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 Post subject: Autotransformers and Arc FlashPosted: Tue Feb 15, 2022 6:43 am

Joined: Mon Mar 09, 2020 9:27 am
Posts: 30
I am going through prints to build my preliminary SKM model and came across an autotransformer that is being used to adjust voltage possibly? The notation on the prints is "Auto transformer +10% voltage range". i have not worked with autotransformers, but that is my understanding of them. Its feeding and old theatrical dimmer rack system.

My questions is, how do they effect short circuit/Arc flash? Would this be modeled as an impedance device? What special considerations needed to be taken with them? SKM does not have a component for an autotransformer as far as i can see. So i am curious.

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 Post subject: Re: Autotransformers and Arc FlashPosted: Mon Mar 28, 2022 7:56 am
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Joined: Thu Jan 10, 2008 8:49 pm
Posts: 514
Location: New England
The secondary winding is in series between the source and load. The primary winding is in parallel between line and neutral.
So its like having a reactor(or a large inductor) in the circuit. The problem is that its difficult to get specifications on just the secondary winding.

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 Post subject: Re: Autotransformers and Arc FlashPosted: Mon Mar 28, 2022 2:06 pm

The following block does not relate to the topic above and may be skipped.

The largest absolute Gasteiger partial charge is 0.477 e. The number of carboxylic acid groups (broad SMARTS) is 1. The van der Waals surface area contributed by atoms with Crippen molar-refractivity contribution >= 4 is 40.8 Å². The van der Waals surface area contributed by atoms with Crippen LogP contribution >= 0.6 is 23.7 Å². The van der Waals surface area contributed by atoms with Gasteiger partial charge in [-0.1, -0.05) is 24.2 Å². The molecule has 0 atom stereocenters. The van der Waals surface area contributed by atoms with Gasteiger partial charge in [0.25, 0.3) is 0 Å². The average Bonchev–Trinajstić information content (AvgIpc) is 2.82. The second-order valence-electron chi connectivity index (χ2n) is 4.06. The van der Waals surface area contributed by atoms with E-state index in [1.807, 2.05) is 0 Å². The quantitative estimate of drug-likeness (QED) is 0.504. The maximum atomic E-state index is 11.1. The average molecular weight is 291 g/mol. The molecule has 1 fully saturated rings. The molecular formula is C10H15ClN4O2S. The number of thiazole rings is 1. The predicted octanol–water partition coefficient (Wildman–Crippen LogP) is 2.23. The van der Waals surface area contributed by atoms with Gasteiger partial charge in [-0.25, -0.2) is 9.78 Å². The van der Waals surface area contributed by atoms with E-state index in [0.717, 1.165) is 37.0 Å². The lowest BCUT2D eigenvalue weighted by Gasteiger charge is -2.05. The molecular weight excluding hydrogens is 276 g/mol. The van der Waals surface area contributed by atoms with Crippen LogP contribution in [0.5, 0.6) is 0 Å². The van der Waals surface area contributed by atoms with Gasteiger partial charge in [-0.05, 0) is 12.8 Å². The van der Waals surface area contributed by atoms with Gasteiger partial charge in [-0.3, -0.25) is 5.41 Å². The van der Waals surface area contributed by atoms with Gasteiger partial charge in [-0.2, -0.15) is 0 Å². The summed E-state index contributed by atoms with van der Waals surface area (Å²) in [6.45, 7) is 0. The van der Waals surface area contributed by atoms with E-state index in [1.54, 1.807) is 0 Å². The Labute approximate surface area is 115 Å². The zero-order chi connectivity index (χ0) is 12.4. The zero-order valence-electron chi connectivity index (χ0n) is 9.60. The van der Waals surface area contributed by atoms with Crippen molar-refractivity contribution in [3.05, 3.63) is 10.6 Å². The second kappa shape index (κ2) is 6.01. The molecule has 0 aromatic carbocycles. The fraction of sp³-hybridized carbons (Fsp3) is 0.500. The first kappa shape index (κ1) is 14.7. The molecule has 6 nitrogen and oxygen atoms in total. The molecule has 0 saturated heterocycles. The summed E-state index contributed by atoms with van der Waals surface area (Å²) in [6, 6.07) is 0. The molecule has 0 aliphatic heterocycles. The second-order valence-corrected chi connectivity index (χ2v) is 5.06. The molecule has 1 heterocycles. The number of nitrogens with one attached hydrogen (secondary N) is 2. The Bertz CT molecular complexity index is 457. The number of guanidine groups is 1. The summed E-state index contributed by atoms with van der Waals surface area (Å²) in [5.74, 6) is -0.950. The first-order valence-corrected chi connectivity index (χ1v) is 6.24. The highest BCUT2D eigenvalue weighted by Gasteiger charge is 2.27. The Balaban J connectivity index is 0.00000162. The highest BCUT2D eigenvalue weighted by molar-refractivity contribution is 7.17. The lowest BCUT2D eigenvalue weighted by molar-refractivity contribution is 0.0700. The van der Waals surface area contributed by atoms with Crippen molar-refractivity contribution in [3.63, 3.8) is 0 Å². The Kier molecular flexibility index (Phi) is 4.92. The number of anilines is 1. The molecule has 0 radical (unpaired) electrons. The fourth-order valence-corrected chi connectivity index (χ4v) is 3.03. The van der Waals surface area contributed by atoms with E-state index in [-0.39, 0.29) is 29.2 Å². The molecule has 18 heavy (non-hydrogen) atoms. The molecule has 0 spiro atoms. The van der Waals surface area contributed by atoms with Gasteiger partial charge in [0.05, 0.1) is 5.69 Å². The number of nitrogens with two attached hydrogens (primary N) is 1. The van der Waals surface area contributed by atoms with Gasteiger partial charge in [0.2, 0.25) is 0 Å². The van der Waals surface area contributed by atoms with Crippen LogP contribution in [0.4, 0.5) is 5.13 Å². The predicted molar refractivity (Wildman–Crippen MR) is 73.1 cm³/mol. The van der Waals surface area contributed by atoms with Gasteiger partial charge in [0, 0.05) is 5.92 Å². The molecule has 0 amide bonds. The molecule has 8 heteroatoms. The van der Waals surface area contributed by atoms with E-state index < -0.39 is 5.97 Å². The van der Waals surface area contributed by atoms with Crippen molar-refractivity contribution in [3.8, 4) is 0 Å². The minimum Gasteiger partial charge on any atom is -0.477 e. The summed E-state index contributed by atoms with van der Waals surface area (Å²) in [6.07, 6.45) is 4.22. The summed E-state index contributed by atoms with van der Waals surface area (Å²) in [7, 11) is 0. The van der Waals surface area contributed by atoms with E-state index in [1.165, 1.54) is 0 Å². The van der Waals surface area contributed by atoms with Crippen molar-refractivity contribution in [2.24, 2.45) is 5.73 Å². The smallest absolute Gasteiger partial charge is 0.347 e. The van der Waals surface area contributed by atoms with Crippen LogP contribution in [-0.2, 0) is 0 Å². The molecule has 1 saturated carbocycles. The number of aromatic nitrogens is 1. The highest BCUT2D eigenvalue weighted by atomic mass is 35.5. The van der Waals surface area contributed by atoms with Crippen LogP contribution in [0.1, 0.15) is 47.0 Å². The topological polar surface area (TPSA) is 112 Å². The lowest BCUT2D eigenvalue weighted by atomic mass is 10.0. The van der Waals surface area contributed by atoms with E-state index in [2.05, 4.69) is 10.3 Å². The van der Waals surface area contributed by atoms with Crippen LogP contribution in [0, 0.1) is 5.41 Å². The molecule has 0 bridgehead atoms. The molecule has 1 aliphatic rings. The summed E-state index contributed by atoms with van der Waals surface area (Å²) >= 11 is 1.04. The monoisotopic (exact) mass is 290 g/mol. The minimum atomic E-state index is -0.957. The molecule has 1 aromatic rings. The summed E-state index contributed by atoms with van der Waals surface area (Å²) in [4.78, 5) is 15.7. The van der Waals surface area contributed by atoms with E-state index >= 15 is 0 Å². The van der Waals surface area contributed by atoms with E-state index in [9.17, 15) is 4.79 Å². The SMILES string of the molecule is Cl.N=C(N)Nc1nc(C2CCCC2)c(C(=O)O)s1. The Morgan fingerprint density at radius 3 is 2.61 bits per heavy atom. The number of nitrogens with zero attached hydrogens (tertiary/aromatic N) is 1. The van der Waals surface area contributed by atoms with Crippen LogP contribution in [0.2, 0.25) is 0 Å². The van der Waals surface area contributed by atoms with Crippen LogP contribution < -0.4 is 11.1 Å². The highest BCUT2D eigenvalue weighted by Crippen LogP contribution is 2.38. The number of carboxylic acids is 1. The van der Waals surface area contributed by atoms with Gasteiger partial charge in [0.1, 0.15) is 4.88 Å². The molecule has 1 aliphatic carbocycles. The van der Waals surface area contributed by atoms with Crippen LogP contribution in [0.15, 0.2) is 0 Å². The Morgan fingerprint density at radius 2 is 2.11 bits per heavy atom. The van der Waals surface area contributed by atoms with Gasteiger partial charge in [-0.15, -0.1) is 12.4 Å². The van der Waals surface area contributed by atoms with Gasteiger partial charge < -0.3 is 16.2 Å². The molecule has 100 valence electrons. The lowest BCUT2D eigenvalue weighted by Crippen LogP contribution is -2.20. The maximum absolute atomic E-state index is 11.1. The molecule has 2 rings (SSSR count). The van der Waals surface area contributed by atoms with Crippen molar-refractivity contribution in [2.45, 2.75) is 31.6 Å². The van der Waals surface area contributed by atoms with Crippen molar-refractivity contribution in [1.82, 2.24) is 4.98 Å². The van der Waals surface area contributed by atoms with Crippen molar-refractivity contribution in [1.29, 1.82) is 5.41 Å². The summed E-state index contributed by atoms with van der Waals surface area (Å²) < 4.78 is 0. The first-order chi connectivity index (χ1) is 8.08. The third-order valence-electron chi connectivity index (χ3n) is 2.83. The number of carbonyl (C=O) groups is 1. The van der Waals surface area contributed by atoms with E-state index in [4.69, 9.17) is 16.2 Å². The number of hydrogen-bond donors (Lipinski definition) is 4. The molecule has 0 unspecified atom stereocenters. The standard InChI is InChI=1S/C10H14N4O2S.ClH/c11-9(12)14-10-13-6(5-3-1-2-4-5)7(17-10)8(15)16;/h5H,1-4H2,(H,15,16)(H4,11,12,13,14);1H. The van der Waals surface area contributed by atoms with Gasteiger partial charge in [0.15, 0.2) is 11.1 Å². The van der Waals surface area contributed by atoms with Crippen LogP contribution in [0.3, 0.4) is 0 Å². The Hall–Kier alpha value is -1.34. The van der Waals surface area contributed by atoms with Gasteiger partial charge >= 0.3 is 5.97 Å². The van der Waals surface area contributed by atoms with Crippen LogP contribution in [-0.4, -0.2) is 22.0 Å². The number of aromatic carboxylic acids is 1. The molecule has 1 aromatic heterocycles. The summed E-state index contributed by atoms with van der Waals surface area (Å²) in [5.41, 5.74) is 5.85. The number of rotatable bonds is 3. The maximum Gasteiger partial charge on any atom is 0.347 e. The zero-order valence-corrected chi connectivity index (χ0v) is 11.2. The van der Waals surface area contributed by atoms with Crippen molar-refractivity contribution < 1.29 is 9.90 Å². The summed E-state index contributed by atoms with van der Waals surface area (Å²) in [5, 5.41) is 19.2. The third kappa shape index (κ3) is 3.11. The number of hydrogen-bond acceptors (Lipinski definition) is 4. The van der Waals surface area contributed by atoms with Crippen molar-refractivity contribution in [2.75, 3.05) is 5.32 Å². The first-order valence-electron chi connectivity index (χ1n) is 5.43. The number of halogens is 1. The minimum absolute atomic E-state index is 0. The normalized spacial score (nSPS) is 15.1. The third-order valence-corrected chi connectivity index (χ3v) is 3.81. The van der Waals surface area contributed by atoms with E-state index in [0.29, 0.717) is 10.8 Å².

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Joined: Tue Jan 13, 2009 5:00 pm
Posts: 584
An auto transformer has a single winding. An auto is like any other transformer, it trades voltage for current. Neglecting the impedance of the transformer, a 10% boost in voltage will result in a 10% drop in fault current. Fault current will drop further due to transformer impedance. A two winding transformer model might be adaptable if you could enter a sufficiently low impedance. But is this a fixed 10% booster, or is it a step voltage regulator? If it's a regulator, it will have multiple steps between 0 and 10%. When on neutral, a voltage regulator will have no effect on fault current.

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 Post subject: Re: Autotransformers and Arc FlashPosted: Mon Apr 11, 2022 8:16 am
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Joined: Thu Jan 10, 2008 8:49 pm
Posts: 514
Location: New England
I had this issue a few years ago. I went to another site for help. This is the response.

the one suggestion to measure impedance was a good one if you have the test capability. This is the way manufacturers measure impedance so there is no reason you can't do it yourself. Use a variac to limit input voltage into a shorted secondary and measure current.

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